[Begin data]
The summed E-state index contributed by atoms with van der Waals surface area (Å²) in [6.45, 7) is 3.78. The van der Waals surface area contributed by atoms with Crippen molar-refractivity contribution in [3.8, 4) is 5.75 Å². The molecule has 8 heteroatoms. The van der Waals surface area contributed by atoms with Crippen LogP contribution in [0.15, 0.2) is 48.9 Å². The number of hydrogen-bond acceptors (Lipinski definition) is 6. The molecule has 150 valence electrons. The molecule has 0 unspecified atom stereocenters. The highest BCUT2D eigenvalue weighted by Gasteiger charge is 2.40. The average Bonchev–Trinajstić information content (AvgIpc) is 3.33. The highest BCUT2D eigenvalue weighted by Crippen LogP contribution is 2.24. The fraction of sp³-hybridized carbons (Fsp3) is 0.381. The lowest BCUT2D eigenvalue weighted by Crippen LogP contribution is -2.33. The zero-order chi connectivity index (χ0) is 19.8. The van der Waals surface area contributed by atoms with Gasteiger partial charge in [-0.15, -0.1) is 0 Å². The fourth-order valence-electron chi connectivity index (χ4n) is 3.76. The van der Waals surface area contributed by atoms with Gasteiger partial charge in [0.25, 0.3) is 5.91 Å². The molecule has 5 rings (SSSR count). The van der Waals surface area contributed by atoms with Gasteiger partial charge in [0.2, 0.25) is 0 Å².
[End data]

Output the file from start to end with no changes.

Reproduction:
The summed E-state index contributed by atoms with van der Waals surface area (Å²) in [6.45, 7) is 3.78. The van der Waals surface area contributed by atoms with Crippen molar-refractivity contribution in [3.8, 4) is 5.75 Å². The molecule has 8 heteroatoms. The van der Waals surface area contributed by atoms with Crippen LogP contribution in [0.15, 0.2) is 48.9 Å². The number of hydrogen-bond acceptors (Lipinski definition) is 6. The molecule has 150 valence electrons. The molecule has 0 unspecified atom stereocenters. The highest BCUT2D eigenvalue weighted by Gasteiger charge is 2.40. The average Bonchev–Trinajstić information content (AvgIpc) is 3.33. The highest BCUT2D eigenvalue weighted by Crippen LogP contribution is 2.24. The fraction of sp³-hybridized carbons (Fsp3) is 0.381. The lowest BCUT2D eigenvalue weighted by Crippen LogP contribution is -2.33. The zero-order chi connectivity index (χ0) is 19.8. The van der Waals surface area contributed by atoms with Gasteiger partial charge in [-0.15, -0.1) is 0 Å². The fourth-order valence-electron chi connectivity index (χ4n) is 3.76. The van der Waals surface area contributed by atoms with Gasteiger partial charge in [0.25, 0.3) is 5.91 Å². The molecule has 5 rings (SSSR count). The van der Waals surface area contributed by atoms with Gasteiger partial charge in [0.2, 0.25) is 0 Å².